On the other hand, wave-based methods like FEM need so much more complex input data, and more exact geometrical models, that even if the methods themselves have no limitations—except calculation time—the results, in all but very “clean” cases, may be less reliable. Current prediction methods, that use proven geometrical acoustics prediction methods including frequency dependent diffuse reflection, work at a good engineering level where input data for the most part is readily available.
Day: When measurements don’t agree with predictions, we typically learn something about our prediction process. After eliminating any problems with the system installation we look at our design calculations and other data used for the predictions. There may be too many compromises in the predictive model or significant elements like reflective surfaces were not correctly accounted for. The manufacturer supplied data is often suspect.
I tend to trust my measurements, and will work with the model after the fact to better emulate the measured results and learn what needs to be done to get closer predictions in future models
Kahn: Whether or not to trust measured results or predicted results, when they do not agree, can almost always be determined from human evaluation by a trained listener.
McCarthy: When I feel raindrops on my head, there is no amount of persuasion that will get me to believe the predictions of sunny weather. The prediction is wrong. Period. The reason might be my fault. Perhaps I read the weather for a different day or a different city. But it is certain that the course of action will be dictated by the physical presence of rain rather than the prediction. Weather prediction is a science, and it will be done accurately. Someday. It currently lacks accuracy because there is insufficient analysis power to see all of the factors that determine the outcome.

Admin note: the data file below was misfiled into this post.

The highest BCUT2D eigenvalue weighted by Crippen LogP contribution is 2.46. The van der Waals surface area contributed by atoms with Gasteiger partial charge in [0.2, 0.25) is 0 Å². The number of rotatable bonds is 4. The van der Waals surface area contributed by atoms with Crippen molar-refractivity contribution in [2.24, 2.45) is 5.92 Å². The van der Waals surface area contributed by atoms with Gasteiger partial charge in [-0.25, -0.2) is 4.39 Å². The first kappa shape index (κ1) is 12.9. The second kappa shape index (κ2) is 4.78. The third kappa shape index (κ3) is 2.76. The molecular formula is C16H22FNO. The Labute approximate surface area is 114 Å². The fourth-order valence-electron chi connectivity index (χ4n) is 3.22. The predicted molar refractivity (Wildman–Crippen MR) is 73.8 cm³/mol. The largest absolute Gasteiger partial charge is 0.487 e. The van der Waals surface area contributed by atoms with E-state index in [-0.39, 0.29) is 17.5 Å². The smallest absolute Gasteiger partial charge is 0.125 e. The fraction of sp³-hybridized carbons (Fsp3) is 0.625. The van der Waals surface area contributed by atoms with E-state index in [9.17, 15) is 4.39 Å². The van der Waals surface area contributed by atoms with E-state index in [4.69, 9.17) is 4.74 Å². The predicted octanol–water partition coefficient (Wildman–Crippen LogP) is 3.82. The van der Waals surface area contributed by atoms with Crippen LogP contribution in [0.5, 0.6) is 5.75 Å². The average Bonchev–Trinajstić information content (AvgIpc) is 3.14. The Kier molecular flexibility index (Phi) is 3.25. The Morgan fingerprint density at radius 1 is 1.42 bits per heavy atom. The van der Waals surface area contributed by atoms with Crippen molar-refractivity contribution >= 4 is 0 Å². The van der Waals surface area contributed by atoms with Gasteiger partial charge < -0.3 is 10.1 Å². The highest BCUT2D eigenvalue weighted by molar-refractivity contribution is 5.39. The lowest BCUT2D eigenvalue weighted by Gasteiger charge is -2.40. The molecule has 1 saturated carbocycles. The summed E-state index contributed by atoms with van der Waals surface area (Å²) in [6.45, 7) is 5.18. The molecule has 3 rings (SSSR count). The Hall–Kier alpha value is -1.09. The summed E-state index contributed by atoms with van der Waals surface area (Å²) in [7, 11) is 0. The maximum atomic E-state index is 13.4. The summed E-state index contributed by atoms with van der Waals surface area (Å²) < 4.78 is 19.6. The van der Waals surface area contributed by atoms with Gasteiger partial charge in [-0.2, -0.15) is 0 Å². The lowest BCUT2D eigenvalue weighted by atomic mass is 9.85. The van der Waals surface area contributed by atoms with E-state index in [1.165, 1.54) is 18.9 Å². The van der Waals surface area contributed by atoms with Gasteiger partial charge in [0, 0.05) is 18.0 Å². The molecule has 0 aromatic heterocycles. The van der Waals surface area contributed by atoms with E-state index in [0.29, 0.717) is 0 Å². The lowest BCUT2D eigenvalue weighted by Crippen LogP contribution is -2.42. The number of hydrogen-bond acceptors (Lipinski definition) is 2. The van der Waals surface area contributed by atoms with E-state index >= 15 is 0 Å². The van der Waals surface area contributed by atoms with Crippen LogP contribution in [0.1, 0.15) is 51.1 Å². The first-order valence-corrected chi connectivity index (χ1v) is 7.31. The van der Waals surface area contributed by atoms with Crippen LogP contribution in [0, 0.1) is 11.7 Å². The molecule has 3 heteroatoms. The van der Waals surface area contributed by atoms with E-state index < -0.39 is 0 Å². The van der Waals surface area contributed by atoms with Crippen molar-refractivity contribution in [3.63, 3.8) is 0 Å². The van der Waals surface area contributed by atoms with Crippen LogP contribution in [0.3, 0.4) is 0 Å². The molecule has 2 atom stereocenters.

The same situation occurs in our field. There is every reason to believe that the two worlds of prediction and measurement will continue to approach agreement. The fact that we have not yet arrived is testimony to the complexity of the calculations. Measurement, provided it is high-resolution, complex analysis, has the final say. If the measurement or the prediction do not contain complex data they should have no say at all. When prediction does not agree with the measured response it is a case of “back to the drawing board.”
Meyer: When you bring up variances between predicted and measured system performance, there is an underlying issue, which is the need for manufacturers to supply accurate data about their loudspeakers. It’s to the advantage of the pro audio industry to produce accurate data, not just optimistic data. We have seen some tendency towards smoothing data, but the reality is that sound is complicated: Loudspeakers have lobes; walls reflect. There’s no point in ignoring the tough facts. It may make a system look better in a presentation, but it won’t sound better if the system design is based on bad data.
Scovill: Again, I will revert to my answer above. It may generate confusion at times, but way more often than not, it will be the tool for eliminating that confusion. I love it when I hear someone say something like “I don’t like the sound of the PA when they use one of those things to tune the PA”. I just chuckle when I hear it. This is the equivalent of blaming Mr. Goodwrench for you car running bad because he actually used tools to tune it up instead of just his hands. If you are not happy with the results, my bet is it’s not the tool that is the problem.
What would you like to see next? What new development or major improvement in existing technology would be most useful to you, or your customers?
Anderson: We need to pursue continued improvements in user interfaces. Greater measurement and modeling power can be negated quickly by a poorly designed UI.
Ahnert: We’re now working on EASE 5.0, but we welcome the wishes of users at any time.
Brown: I would like to see the current tools used more effectively. This means that all of us need to be involved in learning the basics of all aspects of measurement and prediction tools, as well as the theory behind what we are measuring and predicting. Everyone wants that tool that allows them to push a button and get the answer. It will never happen. Let’s use the tools we have to their fullest potential. The software tools aren’t the problem, the users are.